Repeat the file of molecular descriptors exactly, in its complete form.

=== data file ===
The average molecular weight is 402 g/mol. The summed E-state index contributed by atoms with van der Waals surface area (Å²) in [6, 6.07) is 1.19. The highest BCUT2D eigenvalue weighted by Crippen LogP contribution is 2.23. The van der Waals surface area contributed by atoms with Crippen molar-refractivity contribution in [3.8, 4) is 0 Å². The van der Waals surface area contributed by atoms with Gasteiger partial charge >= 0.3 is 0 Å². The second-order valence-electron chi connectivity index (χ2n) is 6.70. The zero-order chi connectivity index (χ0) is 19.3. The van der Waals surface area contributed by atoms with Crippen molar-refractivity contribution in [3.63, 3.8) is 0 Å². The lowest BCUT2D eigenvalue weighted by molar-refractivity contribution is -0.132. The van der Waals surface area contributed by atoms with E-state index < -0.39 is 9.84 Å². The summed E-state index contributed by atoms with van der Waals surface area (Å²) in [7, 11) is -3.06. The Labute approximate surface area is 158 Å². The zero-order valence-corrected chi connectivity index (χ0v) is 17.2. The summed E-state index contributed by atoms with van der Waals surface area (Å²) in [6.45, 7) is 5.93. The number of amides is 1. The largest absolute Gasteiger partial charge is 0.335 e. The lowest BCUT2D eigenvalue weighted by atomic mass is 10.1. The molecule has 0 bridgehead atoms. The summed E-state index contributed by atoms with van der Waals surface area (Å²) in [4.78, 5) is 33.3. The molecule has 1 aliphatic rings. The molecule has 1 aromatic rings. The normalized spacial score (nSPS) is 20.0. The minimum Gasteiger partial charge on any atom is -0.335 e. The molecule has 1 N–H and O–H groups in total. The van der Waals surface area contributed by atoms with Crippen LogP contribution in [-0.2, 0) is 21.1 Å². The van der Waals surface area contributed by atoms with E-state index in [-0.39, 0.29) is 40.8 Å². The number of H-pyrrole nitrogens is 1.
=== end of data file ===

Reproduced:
The average molecular weight is 402 g/mol. The summed E-state index contributed by atoms with van der Waals surface area (Å²) in [6, 6.07) is 1.19. The highest BCUT2D eigenvalue weighted by Crippen LogP contribution is 2.23. The van der Waals surface area contributed by atoms with Crippen molar-refractivity contribution in [3.8, 4) is 0 Å². The van der Waals surface area contributed by atoms with Gasteiger partial charge >= 0.3 is 0 Å². The second-order valence-electron chi connectivity index (χ2n) is 6.70. The zero-order chi connectivity index (χ0) is 19.3. The van der Waals surface area contributed by atoms with Crippen molar-refractivity contribution in [3.63, 3.8) is 0 Å². The lowest BCUT2D eigenvalue weighted by molar-refractivity contribution is -0.132. The van der Waals surface area contributed by atoms with E-state index < -0.39 is 9.84 Å². The summed E-state index contributed by atoms with van der Waals surface area (Å²) in [7, 11) is -3.06. The Labute approximate surface area is 158 Å². The zero-order valence-corrected chi connectivity index (χ0v) is 17.2. The summed E-state index contributed by atoms with van der Waals surface area (Å²) in [6.45, 7) is 5.93. The number of amides is 1. The largest absolute Gasteiger partial charge is 0.335 e. The lowest BCUT2D eigenvalue weighted by atomic mass is 10.1. The molecule has 0 bridgehead atoms. The summed E-state index contributed by atoms with van der Waals surface area (Å²) in [4.78, 5) is 33.3. The molecule has 1 aliphatic rings. The molecule has 1 aromatic rings. The normalized spacial score (nSPS) is 20.0. The minimum Gasteiger partial charge on any atom is -0.335 e. The molecule has 1 N–H and O–H groups in total. The van der Waals surface area contributed by atoms with Crippen LogP contribution in [-0.2, 0) is 21.1 Å². The van der Waals surface area contributed by atoms with E-state index in [-0.39, 0.29) is 40.8 Å². The number of H-pyrrole nitrogens is 1.